In DepthCell Biology

‘CAMERA’ records cell action with new CRISPR tricks

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Science  16 Feb 2018:
Vol. 359, Issue 6377, pp. 728
DOI: 10.1126/science.359.6377.728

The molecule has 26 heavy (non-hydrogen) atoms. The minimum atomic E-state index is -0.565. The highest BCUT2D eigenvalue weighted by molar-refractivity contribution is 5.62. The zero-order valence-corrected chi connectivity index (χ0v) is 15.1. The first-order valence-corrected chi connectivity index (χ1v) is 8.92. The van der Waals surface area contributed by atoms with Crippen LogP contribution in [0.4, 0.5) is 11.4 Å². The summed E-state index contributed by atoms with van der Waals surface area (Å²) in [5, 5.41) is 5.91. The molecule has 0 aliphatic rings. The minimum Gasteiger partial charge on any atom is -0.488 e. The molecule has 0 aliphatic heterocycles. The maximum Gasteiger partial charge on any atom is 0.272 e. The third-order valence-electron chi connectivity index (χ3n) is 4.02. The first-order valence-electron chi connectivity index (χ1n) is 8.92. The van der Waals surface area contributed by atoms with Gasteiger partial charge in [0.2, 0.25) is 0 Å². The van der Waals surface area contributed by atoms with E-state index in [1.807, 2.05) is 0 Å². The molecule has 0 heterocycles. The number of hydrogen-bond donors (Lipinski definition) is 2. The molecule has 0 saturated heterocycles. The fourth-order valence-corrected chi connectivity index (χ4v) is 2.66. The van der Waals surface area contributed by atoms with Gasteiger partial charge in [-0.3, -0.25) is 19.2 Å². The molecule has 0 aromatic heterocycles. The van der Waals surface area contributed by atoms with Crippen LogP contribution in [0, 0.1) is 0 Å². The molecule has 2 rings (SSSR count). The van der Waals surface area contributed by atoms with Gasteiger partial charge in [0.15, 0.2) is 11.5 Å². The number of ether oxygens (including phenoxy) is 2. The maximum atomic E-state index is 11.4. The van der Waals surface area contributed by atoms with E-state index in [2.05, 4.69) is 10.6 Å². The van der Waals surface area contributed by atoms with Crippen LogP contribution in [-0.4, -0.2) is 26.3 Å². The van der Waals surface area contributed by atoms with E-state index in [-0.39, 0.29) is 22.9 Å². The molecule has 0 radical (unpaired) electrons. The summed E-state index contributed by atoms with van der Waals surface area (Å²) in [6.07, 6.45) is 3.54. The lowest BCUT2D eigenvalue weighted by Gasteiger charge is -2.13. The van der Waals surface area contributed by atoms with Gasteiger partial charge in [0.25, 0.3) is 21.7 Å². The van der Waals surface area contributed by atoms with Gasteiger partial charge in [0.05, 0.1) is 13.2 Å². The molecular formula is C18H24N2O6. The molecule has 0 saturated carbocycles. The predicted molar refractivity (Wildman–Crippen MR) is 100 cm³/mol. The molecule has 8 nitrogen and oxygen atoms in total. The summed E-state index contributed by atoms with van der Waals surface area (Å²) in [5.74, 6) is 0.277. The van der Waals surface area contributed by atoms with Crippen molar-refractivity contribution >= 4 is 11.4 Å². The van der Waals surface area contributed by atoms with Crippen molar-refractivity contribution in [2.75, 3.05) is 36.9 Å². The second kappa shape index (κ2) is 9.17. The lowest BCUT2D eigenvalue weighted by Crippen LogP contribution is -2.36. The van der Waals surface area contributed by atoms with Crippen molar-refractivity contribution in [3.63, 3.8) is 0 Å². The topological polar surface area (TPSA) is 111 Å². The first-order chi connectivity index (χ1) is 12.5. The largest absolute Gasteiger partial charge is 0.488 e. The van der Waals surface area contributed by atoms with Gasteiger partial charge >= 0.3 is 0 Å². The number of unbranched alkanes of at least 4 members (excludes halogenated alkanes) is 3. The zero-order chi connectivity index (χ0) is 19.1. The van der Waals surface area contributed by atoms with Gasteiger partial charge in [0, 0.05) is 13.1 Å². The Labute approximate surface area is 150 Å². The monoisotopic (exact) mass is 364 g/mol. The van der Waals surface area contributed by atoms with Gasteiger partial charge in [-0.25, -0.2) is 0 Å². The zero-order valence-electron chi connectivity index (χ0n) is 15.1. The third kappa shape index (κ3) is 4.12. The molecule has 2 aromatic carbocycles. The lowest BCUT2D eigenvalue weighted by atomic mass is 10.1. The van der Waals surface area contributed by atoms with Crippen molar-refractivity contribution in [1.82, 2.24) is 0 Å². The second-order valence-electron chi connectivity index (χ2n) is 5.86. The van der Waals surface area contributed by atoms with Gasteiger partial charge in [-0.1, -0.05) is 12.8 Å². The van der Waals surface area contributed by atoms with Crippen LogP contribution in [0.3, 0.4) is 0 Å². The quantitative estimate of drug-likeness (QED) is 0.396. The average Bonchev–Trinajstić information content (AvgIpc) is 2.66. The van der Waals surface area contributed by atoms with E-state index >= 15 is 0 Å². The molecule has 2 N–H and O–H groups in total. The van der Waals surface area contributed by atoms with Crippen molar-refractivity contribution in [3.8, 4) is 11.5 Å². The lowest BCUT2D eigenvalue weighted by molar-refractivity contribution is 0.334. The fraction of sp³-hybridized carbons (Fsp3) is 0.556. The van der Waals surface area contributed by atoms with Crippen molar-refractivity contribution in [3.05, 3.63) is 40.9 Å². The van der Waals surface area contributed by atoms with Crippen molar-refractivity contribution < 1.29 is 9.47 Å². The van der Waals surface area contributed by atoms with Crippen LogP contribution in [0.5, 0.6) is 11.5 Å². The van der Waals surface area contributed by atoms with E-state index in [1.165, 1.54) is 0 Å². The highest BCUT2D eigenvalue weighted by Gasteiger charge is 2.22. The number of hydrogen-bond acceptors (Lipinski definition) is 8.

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Biologists long have devised ways to track the inner working of cells, tagging genes with fluorescent proteins and the like to better understand diseases, embryology, and environmental impacts. With the advent of CRISPR, best known as a genome editing tool, many groups have tried to fashion novel recording devices. In a proof-of-concept study published in this week's issue of Science, Harvard University's David Liu and Weixin Tang exploit the components of CRISPR to create two new recording systems that they call a CRISPR-mediated analog multievent recording apparatus, or CAMERA for short. One CAMERA system records with the help of plasmids, circular pieces of DNA that float around bacterial cell cytoplasms. In this scheme, CRISPR kicks into action in response to a stimulus like light, an antibiotic, or a virus, directing the destruction of one of two nearly identical "recorder" plasmids. A tilt in the ratio of recorder one to recorder two captures the exposure to the stimulus, even offering details about the duration and intensity of the exposure. The second CAMERA, which works in mammalian cells as well, uses a CRISPR variant called a base editor to alter the DNA in a "safe harbor" gene that can change its sequence without harming the cell. They show how the changes in the safe harbor gene's sequence can record signals from the cellular processes that a stimulus triggers, such as turning on a cancer-causing biochemical pathway.